SINGAPORE: On closed-circuit television (CCTV) footage, a masked man in dark clothes scurries across an empty road.
He then disappears into the corner of the frame, before being spotted scuttling down a narrow street.
He wouldn’t have known it then, but he was less than 17 hours away from being arrested by the police, for assaulting a 92-year-old man and robbing him of S$1,200 earlier that morning.
Footage from police cameras showed him walking from a certain estate towards Jalan Enam, where the robbery happened. Cameras then caught him heading back in the same direction where he came from.
“Based on that, we basically combed limitless numbers of cameras around the estate until we found the suspect,” said Inspector Zaidi Salim, an investigation officer from the Bedok Police Division, as he recounted the incident from March 2020.
The culprit was eventually seen walking up a staircase to the second floor of a public housing block in Cassia Crescent.
The 51-year-old man was eventually sentenced to six years in jail.
MORE THAN 5,000 CASES SOLVED SINCE 2012
The case is among the more than 5,000 that have been solved with the help of police cameras since they were introduced islandwide in 2012, said the police in a news release on Sunday (Oct 10).
To date, more than 90,000 “PolCams” have been deployed at public housing blocks, multi-storey carparks, neighbourhood centres and town centres. Police said they have “proven to be an invaluable source of investigative leads”.
The goal is to install more than 200,000 such cameras by 2030.
Inspector Zaidi, who has been an investigation officer for over a decade, said: “Back then (in the past), during our investigation, we had nothing other than victims and witnesses to rely on, so it was quite difficult for us.
“Right now, we have general footage to pinpoint the person, to identify the person and also confirm that he’s there. And even his demeanour and actions can help us in our investigations,” he said.
His colleague, Inspector Tan Wan Ting, added that the growing scope of coverage over the years has helped.
“Instead of maybe six years ago, we only had certain locations that we were focusing on, … (now) it really eases our workload in a way, as we can have better coverage to see where the suspect goes to after the offence.”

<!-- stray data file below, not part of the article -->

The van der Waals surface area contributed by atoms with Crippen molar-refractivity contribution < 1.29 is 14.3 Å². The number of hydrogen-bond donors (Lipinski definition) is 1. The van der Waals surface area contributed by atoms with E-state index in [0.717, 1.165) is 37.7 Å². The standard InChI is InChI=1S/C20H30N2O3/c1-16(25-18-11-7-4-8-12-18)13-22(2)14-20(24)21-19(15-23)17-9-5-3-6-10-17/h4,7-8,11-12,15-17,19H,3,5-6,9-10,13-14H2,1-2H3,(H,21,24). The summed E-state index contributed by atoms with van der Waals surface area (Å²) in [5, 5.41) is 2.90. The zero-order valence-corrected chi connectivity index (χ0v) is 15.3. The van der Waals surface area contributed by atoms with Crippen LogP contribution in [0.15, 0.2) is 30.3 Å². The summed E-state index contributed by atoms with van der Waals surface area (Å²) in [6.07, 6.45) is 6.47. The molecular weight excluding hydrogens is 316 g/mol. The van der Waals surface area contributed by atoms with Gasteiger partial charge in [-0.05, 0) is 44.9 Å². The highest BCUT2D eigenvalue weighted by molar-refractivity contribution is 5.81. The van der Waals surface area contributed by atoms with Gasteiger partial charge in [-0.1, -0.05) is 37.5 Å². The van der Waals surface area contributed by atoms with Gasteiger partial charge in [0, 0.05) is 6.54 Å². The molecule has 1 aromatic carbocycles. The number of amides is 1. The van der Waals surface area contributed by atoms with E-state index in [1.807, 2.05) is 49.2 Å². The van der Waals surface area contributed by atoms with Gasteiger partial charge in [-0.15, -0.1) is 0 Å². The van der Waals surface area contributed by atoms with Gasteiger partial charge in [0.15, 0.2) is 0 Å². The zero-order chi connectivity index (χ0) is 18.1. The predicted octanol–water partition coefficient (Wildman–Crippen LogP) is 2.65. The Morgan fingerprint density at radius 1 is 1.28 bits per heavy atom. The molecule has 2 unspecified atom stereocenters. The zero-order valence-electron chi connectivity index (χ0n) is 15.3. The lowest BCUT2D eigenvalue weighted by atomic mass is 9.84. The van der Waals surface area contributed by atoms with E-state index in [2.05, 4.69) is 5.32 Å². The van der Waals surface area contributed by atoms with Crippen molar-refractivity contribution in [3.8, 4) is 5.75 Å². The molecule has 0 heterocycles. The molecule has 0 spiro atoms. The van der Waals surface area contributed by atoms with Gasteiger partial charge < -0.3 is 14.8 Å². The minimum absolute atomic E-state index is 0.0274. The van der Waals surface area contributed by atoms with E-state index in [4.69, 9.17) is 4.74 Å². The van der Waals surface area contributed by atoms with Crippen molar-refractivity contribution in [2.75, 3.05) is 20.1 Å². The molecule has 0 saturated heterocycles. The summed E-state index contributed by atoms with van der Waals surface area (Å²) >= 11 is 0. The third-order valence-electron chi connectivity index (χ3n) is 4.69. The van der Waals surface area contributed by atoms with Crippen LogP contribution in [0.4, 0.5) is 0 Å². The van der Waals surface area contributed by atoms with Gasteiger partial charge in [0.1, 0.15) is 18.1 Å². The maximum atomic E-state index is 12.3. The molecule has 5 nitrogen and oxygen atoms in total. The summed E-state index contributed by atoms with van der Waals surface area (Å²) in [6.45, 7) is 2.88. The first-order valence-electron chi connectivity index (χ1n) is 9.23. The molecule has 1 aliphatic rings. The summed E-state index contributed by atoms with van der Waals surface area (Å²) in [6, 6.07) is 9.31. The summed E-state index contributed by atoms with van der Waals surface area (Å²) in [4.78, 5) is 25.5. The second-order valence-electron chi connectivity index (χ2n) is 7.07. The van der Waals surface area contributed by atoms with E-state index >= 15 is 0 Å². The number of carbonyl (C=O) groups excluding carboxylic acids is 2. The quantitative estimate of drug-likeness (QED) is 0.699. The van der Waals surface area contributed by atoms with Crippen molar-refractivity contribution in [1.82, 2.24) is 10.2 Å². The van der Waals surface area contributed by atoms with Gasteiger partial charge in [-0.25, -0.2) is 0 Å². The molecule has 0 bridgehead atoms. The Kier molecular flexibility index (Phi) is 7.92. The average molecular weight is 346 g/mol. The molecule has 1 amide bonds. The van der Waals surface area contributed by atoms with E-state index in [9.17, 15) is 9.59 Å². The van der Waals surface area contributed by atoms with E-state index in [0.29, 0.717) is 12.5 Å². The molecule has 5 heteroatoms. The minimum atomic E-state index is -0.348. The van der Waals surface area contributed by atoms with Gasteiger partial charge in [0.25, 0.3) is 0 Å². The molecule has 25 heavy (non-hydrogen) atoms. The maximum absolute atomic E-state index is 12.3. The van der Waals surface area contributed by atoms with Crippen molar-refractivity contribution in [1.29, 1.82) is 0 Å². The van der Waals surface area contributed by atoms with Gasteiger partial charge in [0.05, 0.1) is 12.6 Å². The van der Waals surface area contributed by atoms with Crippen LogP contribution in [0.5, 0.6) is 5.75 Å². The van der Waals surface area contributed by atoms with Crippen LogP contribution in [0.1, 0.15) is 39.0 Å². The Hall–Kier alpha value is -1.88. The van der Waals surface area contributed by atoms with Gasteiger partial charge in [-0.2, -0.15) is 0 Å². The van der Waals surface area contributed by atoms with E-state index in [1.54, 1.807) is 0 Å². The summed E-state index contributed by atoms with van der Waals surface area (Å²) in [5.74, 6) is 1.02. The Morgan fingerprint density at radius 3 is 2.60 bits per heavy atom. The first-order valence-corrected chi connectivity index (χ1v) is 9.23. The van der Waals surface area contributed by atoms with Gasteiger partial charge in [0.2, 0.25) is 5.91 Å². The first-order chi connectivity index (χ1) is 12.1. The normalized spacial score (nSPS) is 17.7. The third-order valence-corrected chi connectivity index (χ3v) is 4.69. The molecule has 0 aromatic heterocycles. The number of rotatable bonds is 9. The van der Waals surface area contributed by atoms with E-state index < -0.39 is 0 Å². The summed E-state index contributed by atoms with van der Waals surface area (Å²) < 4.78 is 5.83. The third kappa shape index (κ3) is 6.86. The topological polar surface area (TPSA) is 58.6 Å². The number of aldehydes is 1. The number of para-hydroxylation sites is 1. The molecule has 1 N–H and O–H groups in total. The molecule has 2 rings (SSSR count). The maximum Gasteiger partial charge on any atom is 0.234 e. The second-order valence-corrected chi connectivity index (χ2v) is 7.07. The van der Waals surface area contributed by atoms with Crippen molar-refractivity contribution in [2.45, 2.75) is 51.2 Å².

She added that with improving technology, the images are getting even clearer, and that has helped with identifying suspects.
Video analytics technology, which allows officers to comb through footage more easily, is also “continuously refined”, said the authorities.
But the inspectors stressed that while the cameras can help crack cases, they are just “one of the many” investigative tools used.
“It still boils down to gathering evidence, boils down to good interviewing skills with the suspect, witnesses, and even victims so that we can piece together a coherent account of incidents to determine the motivations for committing a crime,” said Inspector Tan.
Apart from solving cases, the cameras also deter physical crimes, said the police.
For instance, unlicensed moneylending (UML)-related harassment cases involving damage to property, housebreaking and motor vehicle thefts.
Last year, there were 561 cases of UML-related harassment cases involving damage to property at Housing Board (HDB) estates – a 67.9 per cent fall from 1,745 cases seen in 2015.
For housebreaking at HDB estates, cases more than halved – from 74 in 2015 to 32 in 2020.
Motor vehicle thefts at carparks fell by 82.1 per cent, from 251 to 45 over the same period.
As for theft from motor vehicles at carparks, cases went down by 65.4 per cent, from 690 to 239.
FINDING MISSING PEOPLE
Police cameras have also helped locate missing persons.
For example, in April 2020, at around 10.50pm, the police received a report from a woman that her mother with dementia had gone missing.
An image of the missing person, in her “last-seen attire” of a patterned top, purple pants and sandals, was captured by cameras at the lift lobby of her flat in the north-eastern part of Singapore. This was where she was last seen, slightly before noon.
“Based on the missing person’s build and attire, the police trawled through the cameras in the vicinity to trace her steps,” said the police.
At the same time, video analytics alerted the police of possible matches of people with similar attire.
Soon, there was a match – in the eastern part of Singapore.
“Police resources were dispatched to the location and officers managed to locate her and bring her into safe custody at about 1.25am, within three hours of the report being lodged,” said the authorities.
DISPATCHING APPROPRIATE RESOURCES
The cameras also give police a better understanding of ongoing incidents, which then determines the manpower to be dispatched to the scene, said Deputy Assistant Commissioner of Police (DAC) Kenneth Nge from the operation systems division.
He added that the live footage can help them establish who the perpetrators are, and what action should be taken upon arrival.
“Last time … when the officers arrive at the scene, they typically have to establish who are the witnesses and the witnesses tell them who are the (suspects).
“This is how the cameras actually can help us and what we know of the situation, even sometimes before we arrive.”
CONCERNS ABOUT PRIVACY
Responding to questions over issues of privacy, DAC Nge said that in deploying the cameras, police have “always (sought) to address the broader interests of public safety and security, while respecting the privacy of private spaces”.
Hence, police cameras are deployed at locations “which only cover public spaces within their field of view”, he said.
He added that there are strict data protection safeguards and controls on the storage, access and use of the footage.
“The footage is securely stored, and only authorised persons are allowed to assess them for official purpose. Any person found assessing them for unauthorised purposes will be severely dealt with.”